The 5,055,000 (2015 OEB Yearbook of distributors) Class B ratepayers in the province each picked up an average of $23.80 of subsidy costs for June 2017.

If that becomes the norm, those ratepayers will pony up around $1.4 billion annually. 

Back before former Energy Minister Duguid issued his directive, the Association of Major Power Consumers of Ontario, the Ontario Chamber of Commerce, and the Canadian Federation of Independent Business were lamenting the rising costs of electricity in Ontario. Some companies left the province due to costs, so it was inevitable the Ontario Liberal government would finally hear their pleas for relief.  The result? The creation of the two rate classes.

In effect, the creation of the two rate classes and the subsidy shift from Class B to Class A ratepayers should be labeled “employment insurance” as it was needed to simply retain jobs in jeopardy because many companies were threatening to leave the province due to high uncompetitive electricity rates.

Why can’t our Energy Ministers come to the realization they should cease contracting for new, unreliable and intermittent wind and solar generation that produces power out of phase with demand?

*   The claim by the government is that by not contracting for new capital investment in generation, we ratepayers save future rate increases

**1 terawatt is equal to 1 billion kilowatts

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Wind power waste not healthy for Ontario

A few days ago (July 11, 2017) Ontario’s Minister of Health and Long-Term Care Dr. Eric Hoskins issued a press release saying 131 hospitals would receive $175 million for “repairs and upgrades”.  That’s an average of $1.3 million per hospital to be doled out, apparently because the Wynne government finally produced a “balanced budget”.

The press release states: “Funding from the province allows hospitals to make critical improvements to their facilities, including upgrades or replacements to roofs, windows, heating and air conditioning systems, fire alarms and back-up generators.”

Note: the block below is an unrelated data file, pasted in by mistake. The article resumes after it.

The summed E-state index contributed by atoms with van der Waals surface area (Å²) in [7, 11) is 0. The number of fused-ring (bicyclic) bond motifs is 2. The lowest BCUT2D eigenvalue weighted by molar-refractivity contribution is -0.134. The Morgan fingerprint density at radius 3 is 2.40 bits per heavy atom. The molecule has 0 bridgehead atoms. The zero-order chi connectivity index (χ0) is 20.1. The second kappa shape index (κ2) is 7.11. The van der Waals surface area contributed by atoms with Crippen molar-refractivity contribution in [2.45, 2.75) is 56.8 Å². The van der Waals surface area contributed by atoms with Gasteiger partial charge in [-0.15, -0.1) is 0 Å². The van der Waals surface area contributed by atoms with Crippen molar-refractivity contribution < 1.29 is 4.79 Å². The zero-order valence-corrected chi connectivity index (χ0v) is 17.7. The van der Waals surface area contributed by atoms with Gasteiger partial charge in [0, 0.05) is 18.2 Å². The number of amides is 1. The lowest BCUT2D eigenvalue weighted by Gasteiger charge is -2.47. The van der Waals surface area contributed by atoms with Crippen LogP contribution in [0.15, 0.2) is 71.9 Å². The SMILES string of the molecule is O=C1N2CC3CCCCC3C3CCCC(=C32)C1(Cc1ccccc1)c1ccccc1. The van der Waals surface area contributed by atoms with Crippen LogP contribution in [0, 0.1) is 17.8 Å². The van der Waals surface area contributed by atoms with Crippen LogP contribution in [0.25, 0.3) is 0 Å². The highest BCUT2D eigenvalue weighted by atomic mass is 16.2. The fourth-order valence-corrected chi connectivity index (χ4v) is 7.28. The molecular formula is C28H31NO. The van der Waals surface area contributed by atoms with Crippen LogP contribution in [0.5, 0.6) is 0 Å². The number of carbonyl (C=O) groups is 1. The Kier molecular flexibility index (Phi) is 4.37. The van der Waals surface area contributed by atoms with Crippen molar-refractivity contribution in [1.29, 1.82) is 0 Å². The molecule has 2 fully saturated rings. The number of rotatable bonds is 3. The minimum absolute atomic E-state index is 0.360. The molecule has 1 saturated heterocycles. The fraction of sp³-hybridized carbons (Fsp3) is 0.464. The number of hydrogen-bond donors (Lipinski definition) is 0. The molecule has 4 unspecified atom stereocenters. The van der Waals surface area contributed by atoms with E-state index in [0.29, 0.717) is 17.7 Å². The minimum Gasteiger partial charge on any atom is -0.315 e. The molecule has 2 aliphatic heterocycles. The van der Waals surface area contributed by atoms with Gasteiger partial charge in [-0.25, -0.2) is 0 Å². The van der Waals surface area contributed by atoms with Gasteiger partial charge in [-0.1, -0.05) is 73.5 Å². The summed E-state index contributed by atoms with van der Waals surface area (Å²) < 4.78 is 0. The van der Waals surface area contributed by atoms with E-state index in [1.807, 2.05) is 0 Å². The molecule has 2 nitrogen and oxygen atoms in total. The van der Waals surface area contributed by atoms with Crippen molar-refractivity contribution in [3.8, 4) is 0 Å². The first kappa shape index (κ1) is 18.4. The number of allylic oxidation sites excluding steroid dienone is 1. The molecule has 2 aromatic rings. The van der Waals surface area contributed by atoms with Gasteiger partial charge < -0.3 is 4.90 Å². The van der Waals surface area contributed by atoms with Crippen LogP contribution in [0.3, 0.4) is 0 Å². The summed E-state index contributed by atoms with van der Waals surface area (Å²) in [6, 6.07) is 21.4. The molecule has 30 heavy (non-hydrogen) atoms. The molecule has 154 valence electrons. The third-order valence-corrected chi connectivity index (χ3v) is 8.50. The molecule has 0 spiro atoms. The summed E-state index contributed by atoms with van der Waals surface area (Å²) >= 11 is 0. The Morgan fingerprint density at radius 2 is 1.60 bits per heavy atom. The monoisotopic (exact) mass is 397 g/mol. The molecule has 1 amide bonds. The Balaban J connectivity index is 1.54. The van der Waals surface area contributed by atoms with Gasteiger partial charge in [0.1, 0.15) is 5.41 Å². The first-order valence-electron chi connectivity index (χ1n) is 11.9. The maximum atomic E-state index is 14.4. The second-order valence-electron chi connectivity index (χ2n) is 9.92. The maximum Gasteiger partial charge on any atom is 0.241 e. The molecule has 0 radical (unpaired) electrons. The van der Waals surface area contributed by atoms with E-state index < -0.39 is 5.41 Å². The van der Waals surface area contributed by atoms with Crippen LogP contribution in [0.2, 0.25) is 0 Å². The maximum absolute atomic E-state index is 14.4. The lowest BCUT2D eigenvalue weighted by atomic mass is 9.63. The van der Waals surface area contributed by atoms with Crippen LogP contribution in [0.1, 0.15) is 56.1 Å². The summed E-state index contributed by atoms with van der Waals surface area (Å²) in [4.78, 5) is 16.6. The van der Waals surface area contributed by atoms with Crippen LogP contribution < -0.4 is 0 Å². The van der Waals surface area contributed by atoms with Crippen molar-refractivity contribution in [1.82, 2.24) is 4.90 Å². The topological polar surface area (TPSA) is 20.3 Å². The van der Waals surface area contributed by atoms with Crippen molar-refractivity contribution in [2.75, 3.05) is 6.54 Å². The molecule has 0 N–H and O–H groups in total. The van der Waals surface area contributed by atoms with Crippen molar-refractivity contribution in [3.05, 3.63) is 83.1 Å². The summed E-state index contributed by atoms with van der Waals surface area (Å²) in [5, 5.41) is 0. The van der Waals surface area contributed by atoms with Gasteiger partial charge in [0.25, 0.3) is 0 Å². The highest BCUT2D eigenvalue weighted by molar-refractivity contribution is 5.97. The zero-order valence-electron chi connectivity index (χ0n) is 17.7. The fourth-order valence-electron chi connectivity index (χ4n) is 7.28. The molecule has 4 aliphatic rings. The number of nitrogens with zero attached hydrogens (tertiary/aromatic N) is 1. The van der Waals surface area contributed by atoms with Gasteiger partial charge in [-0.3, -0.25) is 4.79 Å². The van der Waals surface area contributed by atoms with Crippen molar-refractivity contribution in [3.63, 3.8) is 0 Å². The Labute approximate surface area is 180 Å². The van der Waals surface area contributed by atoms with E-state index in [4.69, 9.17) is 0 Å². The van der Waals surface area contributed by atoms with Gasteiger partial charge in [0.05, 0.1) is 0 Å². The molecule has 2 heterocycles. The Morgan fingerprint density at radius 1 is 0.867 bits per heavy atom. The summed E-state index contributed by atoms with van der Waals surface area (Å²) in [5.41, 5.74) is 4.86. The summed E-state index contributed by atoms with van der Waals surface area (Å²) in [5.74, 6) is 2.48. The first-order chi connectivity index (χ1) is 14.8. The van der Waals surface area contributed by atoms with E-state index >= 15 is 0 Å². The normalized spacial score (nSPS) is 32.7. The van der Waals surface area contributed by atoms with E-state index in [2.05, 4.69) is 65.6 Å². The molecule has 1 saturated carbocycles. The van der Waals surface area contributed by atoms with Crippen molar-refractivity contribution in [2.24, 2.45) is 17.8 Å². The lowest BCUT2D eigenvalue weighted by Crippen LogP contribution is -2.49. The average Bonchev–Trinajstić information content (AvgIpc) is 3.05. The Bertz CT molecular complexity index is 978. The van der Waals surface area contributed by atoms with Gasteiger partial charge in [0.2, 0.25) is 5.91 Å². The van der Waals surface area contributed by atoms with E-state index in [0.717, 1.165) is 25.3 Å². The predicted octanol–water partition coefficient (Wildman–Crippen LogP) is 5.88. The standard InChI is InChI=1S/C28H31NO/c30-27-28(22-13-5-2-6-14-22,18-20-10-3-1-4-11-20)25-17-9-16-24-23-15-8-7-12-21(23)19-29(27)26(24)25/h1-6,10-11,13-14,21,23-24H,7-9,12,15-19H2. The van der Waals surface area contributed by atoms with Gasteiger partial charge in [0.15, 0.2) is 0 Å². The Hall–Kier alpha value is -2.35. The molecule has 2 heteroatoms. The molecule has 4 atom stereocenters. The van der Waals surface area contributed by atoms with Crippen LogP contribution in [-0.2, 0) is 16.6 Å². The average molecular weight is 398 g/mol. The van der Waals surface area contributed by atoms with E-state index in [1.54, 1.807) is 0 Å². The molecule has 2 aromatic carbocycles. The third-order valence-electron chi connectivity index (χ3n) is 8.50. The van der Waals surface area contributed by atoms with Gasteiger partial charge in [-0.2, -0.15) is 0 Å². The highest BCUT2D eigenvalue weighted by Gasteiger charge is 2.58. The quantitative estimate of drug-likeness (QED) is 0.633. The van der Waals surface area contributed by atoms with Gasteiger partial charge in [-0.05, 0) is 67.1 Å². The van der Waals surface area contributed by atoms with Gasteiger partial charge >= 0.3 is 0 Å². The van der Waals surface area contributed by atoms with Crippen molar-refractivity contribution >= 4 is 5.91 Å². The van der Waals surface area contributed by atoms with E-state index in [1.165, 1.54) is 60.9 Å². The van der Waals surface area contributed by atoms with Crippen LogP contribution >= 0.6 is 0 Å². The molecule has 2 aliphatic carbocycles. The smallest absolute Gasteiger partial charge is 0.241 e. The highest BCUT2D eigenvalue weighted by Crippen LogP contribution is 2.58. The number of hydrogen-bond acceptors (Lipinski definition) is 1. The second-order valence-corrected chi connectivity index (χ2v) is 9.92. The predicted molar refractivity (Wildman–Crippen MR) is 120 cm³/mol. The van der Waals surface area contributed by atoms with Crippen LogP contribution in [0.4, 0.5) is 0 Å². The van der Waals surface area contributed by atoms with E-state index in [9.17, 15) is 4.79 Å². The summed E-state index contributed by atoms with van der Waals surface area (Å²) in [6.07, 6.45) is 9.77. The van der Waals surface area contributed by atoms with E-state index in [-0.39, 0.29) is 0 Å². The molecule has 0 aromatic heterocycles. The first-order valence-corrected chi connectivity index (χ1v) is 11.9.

One wonders if Minister Hoskins ever chats with Minister of Energy Glenn Thibeault who doles out money to industrial wind turbine (IWT) developments at a pace that would make his $1.3 million per hospital look like small potatoes!   In the first six months of 2017, the bill to Ontario ratepayers was approximately $1.089 billion for accepted and curtailed industrial wind.  That works out to approximately $475,000 per turbine … for six months!  (That assumes there are about 2300 turbines with an average capacity of 2 MW or megawatts currently operating in the province.)

Also in the first six months of 2017, grid-connected and distributor-connected IWT collectively generated 6,143,000 MWh and curtailed 1,906,000 MWh* according to IESO data and curtailed estimates by Scott Luft.  That means the cost per grid-accepted MWh was about $177 or 17.7 cents/kWh! If the next six months are similar to the first six, each average 2-MW wind turbine will cost $950,000** generating or curtailing the intermittent and unreliable power they are famous for.

Those wind turbines require back-up by gas plants and frequently cause the spilling of hydro power and the steam-off of nuclear plants. The costs of these grid managing activities to ratepayers easily drive the costs per turbine well past the hospital repair allocations.

Kicking the can down the road under the Fair Hydro Act will see the foregoing incredible waste of ratepayer dollars accumulate within OPG, and result in rate increases as high as those we have experienced over the past 10 years, once 2021 arrives.

Try to imagine how much better our health care system would be with that estimated annual waste of $2 billion ($40 billion over the 20-year terms of the contracts) allocated towards health care instead of handing it over to mainly foreign industrial wind developers.

The time has come to stop signing those contracts!

Parker Gallant

* The average curtailed wind for the first 6 months of 2017 was 23.6% and for May was 43.8%.

** This assumes accepted generation is paid $140/MWh and curtailed wind is paid $120/MWh.

May showers Ontario electricity customers with records

With a forecast of more increases on the way …